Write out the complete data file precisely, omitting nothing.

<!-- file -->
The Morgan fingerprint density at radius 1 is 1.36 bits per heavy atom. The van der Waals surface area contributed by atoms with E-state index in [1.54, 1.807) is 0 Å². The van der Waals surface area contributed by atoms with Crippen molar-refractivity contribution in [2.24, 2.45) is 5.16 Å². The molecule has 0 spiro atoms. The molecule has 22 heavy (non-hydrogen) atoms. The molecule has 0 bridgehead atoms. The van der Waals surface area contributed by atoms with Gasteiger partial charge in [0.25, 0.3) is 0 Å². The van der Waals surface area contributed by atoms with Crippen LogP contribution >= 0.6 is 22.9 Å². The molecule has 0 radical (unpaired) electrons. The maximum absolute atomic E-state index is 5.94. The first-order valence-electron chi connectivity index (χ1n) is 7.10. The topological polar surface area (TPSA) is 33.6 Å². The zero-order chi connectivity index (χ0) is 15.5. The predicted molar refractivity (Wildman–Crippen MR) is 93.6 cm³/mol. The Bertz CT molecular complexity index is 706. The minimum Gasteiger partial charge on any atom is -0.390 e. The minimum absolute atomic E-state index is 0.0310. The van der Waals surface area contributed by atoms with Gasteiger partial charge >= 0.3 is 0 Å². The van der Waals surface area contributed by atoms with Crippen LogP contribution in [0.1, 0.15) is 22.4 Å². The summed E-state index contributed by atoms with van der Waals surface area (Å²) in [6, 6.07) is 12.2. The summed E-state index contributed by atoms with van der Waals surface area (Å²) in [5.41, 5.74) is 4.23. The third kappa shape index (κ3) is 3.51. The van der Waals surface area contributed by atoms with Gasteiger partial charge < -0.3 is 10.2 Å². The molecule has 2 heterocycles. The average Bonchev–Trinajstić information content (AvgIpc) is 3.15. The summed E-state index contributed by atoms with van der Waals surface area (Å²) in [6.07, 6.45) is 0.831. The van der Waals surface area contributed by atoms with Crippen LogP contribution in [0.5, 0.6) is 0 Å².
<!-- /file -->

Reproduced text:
The Morgan fingerprint density at radius 1 is 1.36 bits per heavy atom. The van der Waals surface area contributed by atoms with E-state index in [1.54, 1.807) is 0 Å². The van der Waals surface area contributed by atoms with Crippen molar-refractivity contribution in [2.24, 2.45) is 5.16 Å². The molecule has 0 spiro atoms. The molecule has 22 heavy (non-hydrogen) atoms. The molecule has 0 bridgehead atoms. The van der Waals surface area contributed by atoms with Gasteiger partial charge in [0.25, 0.3) is 0 Å². The van der Waals surface area contributed by atoms with Crippen LogP contribution >= 0.6 is 22.9 Å². The molecule has 0 radical (unpaired) electrons. The maximum absolute atomic E-state index is 5.94. The first-order valence-electron chi connectivity index (χ1n) is 7.10. The topological polar surface area (TPSA) is 33.6 Å². The zero-order chi connectivity index (χ0) is 15.5. The predicted molar refractivity (Wildman–Crippen MR) is 93.6 cm³/mol. The Bertz CT molecular complexity index is 706. The minimum Gasteiger partial charge on any atom is -0.390 e. The minimum absolute atomic E-state index is 0.0310. The van der Waals surface area contributed by atoms with Gasteiger partial charge >= 0.3 is 0 Å². The van der Waals surface area contributed by atoms with Crippen LogP contribution in [0.1, 0.15) is 22.4 Å². The summed E-state index contributed by atoms with van der Waals surface area (Å²) in [6, 6.07) is 12.2. The summed E-state index contributed by atoms with van der Waals surface area (Å²) in [5.41, 5.74) is 4.23. The third kappa shape index (κ3) is 3.51. The van der Waals surface area contributed by atoms with Gasteiger partial charge < -0.3 is 10.2 Å². The molecule has 2 heterocycles. The average Bonchev–Trinajstić information content (AvgIpc) is 3.15. The summed E-state index contributed by atoms with van der Waals surface area (Å²) in [6.07, 6.45) is 0.831. The van der Waals surface area contributed by atoms with Crippen LogP contribution in [0.5, 0.6) is 0 Å².